Genetic differentiation of agile gibbons between Sumatra and Kalimantan in Indonesia.
Hirohisa Hirai, Azusa Hayano, Hiroyuki Tanaka, Alan R. Mootnick, Hery Wijayanto, and Dyah Perwitasari-Farajallah
The Gibbons: New perspectives on small ape socioecology and population biology (S. Lappan, D. Whittaker eds), Springer, pp. 37-49, 2009.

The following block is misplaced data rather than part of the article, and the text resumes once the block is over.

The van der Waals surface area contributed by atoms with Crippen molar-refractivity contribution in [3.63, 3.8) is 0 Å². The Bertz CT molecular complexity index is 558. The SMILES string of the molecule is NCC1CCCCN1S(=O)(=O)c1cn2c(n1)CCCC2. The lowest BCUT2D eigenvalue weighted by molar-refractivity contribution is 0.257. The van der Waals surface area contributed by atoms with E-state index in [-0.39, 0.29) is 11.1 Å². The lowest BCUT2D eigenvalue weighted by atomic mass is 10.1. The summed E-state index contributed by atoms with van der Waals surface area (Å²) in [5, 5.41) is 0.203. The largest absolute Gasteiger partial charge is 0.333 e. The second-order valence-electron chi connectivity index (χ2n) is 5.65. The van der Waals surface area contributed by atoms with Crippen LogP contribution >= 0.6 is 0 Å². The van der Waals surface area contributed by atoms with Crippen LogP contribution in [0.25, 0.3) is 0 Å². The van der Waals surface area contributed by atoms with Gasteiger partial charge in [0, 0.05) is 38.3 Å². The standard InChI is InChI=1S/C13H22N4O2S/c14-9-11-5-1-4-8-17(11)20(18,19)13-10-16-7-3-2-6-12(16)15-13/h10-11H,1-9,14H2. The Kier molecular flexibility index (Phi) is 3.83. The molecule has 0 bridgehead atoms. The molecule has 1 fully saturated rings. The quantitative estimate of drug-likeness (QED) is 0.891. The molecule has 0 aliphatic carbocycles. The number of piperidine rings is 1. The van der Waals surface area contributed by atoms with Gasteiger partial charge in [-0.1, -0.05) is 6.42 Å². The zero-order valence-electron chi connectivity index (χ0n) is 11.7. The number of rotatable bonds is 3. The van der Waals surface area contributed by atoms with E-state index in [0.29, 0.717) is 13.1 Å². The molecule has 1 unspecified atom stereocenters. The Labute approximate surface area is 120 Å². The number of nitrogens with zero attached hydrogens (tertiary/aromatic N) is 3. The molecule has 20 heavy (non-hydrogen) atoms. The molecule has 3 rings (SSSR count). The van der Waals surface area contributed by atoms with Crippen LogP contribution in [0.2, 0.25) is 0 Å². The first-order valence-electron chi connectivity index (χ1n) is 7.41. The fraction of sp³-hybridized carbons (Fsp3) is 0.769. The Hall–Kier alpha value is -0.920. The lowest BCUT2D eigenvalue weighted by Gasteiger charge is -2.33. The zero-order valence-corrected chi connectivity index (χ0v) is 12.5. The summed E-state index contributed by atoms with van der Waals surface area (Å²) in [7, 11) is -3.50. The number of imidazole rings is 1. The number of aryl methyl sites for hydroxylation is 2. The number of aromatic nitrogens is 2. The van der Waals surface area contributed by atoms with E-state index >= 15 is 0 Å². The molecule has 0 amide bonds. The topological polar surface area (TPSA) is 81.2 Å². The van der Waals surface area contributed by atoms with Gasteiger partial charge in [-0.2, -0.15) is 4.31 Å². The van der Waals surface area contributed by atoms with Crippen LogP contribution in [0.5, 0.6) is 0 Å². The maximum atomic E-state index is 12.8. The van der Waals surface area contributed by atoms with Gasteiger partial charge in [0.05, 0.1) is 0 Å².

The gibbon (Hylobatidae) is a group of small apes rich in biodiversity that have adapted to the tropical rain forest of South-East Asia and radiated into numerous discrete species (12-14). Some aspects of their classification are still controversial, in particular the differentiation of subspecies (Groves, 2001; Brandon-Jones, et al., 2004; Mootnick, 2006), which is important for the conservation of these endangered apes. The locality is a critical parameter for diagnosing subspecies of this group, which is morphologically very diverse (e.g., pelage pattern) (Marshall & Sugardjito, 1986; Mootnick, 2006). Thus it is important to use animals of known origin for genetic studies to deduce the radiation of the family of Hylobatidae, which is crucial for planning the conservation of evolutionarily significant units (ESUs) (Crandall, et al., 2000; Frankham, et al., 2002). We have aimed to collect samples from gibbons of know origin, and consequently have been able to demonstrate essential cytogenetic and molecular genetic differentiation of agile gibbons (Hylobates agilis) between Sumatra and Kalimantan. These results provide important information on their biogeography and ESUs, which are preliminary data providing a basis for future comprehensive evolutionary genetic investigations of small apes. We summarize the essential points of the data obtained so far, and give our point of view in this chapter.JUL/22/2009
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